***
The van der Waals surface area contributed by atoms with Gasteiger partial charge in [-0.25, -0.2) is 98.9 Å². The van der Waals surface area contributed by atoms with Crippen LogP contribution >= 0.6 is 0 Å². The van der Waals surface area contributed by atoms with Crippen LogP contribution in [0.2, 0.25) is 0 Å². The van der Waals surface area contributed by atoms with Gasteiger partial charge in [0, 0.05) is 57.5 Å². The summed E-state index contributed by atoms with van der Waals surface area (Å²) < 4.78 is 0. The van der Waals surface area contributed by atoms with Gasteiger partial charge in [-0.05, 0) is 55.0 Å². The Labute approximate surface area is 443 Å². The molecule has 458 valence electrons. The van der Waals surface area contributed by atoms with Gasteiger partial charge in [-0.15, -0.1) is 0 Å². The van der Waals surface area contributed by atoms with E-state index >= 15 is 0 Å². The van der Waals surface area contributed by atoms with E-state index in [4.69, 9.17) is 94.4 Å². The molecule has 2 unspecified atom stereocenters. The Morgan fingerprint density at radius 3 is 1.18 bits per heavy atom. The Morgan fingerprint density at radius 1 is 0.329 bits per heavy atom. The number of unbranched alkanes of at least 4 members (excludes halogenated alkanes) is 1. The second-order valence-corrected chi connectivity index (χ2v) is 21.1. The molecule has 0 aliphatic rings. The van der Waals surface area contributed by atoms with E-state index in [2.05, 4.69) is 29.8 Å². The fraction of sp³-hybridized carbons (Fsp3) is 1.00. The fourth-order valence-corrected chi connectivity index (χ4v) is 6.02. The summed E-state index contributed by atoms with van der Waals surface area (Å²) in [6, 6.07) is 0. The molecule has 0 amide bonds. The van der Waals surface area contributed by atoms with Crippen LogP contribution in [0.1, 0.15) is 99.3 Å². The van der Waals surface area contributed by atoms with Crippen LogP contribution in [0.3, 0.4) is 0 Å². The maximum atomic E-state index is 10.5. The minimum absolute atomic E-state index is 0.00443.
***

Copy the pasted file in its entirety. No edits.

The van der Waals surface area contributed by atoms with Gasteiger partial charge in [-0.25, -0.2) is 98.9 Å². The van der Waals surface area contributed by atoms with Crippen LogP contribution >= 0.6 is 0 Å². The van der Waals surface area contributed by atoms with Crippen LogP contribution in [0.2, 0.25) is 0 Å². The van der Waals surface area contributed by atoms with Gasteiger partial charge in [0, 0.05) is 57.5 Å². The summed E-state index contributed by atoms with van der Waals surface area (Å²) < 4.78 is 0. The van der Waals surface area contributed by atoms with Gasteiger partial charge in [-0.05, 0) is 55.0 Å². The Labute approximate surface area is 443 Å². The molecule has 458 valence electrons. The van der Waals surface area contributed by atoms with Gasteiger partial charge in [-0.15, -0.1) is 0 Å². The van der Waals surface area contributed by atoms with E-state index >= 15 is 0 Å². The van der Waals surface area contributed by atoms with E-state index in [4.69, 9.17) is 94.4 Å². The molecule has 2 unspecified atom stereocenters. The Morgan fingerprint density at radius 3 is 1.18 bits per heavy atom. The Morgan fingerprint density at radius 1 is 0.329 bits per heavy atom. The number of unbranched alkanes of at least 4 members (excludes halogenated alkanes) is 1. The second-order valence-corrected chi connectivity index (χ2v) is 21.1. The molecule has 0 aliphatic rings. The van der Waals surface area contributed by atoms with E-state index in [2.05, 4.69) is 29.8 Å². The fraction of sp³-hybridized carbons (Fsp3) is 1.00. The fourth-order valence-corrected chi connectivity index (χ4v) is 6.02. The summed E-state index contributed by atoms with van der Waals surface area (Å²) in [6, 6.07) is 0. The molecule has 0 amide bonds. The van der Waals surface area contributed by atoms with Crippen LogP contribution in [0.1, 0.15) is 99.3 Å². The van der Waals surface area contributed by atoms with Crippen LogP contribution in [0.3, 0.4) is 0 Å². The maximum atomic E-state index is 10.5. The minimum absolute atomic E-state index is 0.00443.